Why and how do the lamps with the same reported colour temperatures look different?

We see more and more light sources that have a reported/indicated colour temperature that when compared to another light source actually appear different to human eye. So, how and why does this happen?

When discussing colour temperature (CT), people are usually referring to correlated color temperature (CCT). There is a key difference between these two measures.

Colour temperature (CT)

This measure defines the exact spot of the light source on the planckian locus line. This line, pictured in the image below, is the black arc. For CT,  two light sources that have a color temperature of 4000K, will look exactly the same as they both occupy the same spot on the arc.

Correlated color temperature (CCT)

This measure is used when the light source is not on the planckian locus line. If CT defines the exact point on locus, then CCT defines the perpendicular line which runs directly through that exact point. So if a light source is off from the locus, then CCT is the CT point which is closest on the locus. For example if a light source has a CCT of 4000K, that means that it can be on any point on the line that runs through the 4000K point on the locus. You can see these lines for 10000K to 1000K on the image below.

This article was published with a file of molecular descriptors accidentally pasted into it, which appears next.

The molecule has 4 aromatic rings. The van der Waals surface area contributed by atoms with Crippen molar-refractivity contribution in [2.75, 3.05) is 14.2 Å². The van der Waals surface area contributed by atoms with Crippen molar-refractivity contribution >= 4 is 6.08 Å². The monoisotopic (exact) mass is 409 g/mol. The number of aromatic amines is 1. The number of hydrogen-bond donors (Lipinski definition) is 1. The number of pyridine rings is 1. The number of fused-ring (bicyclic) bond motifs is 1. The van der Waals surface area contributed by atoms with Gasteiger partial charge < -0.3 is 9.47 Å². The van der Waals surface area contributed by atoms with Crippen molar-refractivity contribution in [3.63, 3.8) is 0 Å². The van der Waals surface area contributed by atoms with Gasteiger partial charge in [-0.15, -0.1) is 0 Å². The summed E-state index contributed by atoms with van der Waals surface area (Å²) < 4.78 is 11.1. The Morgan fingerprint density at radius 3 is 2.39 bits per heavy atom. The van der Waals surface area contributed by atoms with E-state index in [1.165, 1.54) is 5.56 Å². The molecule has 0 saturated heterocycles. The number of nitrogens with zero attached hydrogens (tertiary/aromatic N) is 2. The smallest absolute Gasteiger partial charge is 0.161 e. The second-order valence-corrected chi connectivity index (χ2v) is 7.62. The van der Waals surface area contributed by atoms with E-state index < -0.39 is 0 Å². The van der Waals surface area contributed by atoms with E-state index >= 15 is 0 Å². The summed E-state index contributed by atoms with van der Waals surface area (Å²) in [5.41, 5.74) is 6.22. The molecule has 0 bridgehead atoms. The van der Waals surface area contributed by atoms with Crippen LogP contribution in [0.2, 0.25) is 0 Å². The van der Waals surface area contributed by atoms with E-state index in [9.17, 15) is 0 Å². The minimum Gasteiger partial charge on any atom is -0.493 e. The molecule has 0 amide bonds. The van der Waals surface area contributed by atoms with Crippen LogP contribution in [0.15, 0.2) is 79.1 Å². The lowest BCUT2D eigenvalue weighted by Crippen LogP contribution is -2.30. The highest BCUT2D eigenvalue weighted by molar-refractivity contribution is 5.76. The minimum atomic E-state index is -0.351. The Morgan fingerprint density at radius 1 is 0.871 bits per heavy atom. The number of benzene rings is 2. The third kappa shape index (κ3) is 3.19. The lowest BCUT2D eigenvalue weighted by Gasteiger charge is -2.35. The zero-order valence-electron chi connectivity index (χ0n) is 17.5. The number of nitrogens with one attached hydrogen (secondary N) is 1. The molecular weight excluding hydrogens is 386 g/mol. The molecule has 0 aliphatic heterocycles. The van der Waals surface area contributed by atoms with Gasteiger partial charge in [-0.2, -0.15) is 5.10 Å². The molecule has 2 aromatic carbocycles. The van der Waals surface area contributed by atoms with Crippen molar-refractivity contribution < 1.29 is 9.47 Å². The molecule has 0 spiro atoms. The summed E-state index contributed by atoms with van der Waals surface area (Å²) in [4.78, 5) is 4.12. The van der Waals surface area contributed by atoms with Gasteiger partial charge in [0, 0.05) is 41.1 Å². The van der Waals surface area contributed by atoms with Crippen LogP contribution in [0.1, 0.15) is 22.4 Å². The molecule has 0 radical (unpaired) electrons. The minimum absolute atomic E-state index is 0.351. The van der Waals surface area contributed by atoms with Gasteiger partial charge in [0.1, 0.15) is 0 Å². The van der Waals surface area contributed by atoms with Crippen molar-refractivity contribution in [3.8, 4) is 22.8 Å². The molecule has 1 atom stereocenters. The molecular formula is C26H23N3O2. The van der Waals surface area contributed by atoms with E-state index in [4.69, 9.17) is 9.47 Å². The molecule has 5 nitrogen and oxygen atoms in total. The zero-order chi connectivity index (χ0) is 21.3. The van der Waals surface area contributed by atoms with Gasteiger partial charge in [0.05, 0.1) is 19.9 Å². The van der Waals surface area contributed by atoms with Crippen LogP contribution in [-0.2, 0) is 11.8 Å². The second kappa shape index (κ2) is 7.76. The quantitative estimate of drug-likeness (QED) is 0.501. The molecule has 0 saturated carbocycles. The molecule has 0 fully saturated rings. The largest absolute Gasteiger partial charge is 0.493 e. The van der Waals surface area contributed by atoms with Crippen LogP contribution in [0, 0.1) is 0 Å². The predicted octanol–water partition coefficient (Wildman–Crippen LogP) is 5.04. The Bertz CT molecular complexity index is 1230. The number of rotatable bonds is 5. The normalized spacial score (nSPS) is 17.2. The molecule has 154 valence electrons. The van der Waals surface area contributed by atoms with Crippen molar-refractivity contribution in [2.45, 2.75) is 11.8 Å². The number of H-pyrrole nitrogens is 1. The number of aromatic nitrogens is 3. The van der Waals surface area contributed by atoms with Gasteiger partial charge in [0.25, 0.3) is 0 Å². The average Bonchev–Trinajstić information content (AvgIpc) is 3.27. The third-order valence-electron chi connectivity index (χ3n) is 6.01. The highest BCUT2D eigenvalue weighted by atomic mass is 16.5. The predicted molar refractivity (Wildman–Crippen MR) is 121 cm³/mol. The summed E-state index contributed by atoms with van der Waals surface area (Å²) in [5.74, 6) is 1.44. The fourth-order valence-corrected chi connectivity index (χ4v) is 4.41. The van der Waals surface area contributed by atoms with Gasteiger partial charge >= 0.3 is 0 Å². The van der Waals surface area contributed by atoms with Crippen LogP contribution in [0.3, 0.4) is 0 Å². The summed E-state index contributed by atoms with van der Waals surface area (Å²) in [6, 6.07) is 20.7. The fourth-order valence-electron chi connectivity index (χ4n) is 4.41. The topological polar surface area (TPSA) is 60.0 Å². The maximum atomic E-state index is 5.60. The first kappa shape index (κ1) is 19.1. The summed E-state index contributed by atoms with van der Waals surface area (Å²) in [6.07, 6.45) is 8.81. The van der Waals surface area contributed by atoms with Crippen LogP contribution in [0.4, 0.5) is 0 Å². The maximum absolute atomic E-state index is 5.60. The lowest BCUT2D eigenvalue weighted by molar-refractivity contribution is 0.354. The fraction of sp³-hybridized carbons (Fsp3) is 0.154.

Typically light sources indicate/measure colour temperature as CCT. So, this is what two light sources that have a CCT of 4000K, can look very different, as they are on the same line that runs through the 4000K point on the CT locus.

Chromaticity coordinates

A light source’s chromaticity can be defined in a diagram using chromaticity coordinates. The chromaticity diagram below can be used to determine how close a particular light source’s colour temperature is to the locus.

A quick way of determining roughly where a luminaire’s CCT lies in relation to the locus:

  • If the light has a greenish hue, that will mean that the chromaticity coordinate is above the planckian locus.
  • If the light has a purple hue, then chromaticity coordinates are below the locus.
  • If the light is white, then the chromaticity coordinates are on the locus or at least very close to it.

So the key takeaway from this blog post is…if you are using two different light sources in the same space (or building for that matter) with the same CCT, you must confirm the chromaticity coordinates to determine that they are actually the same colour.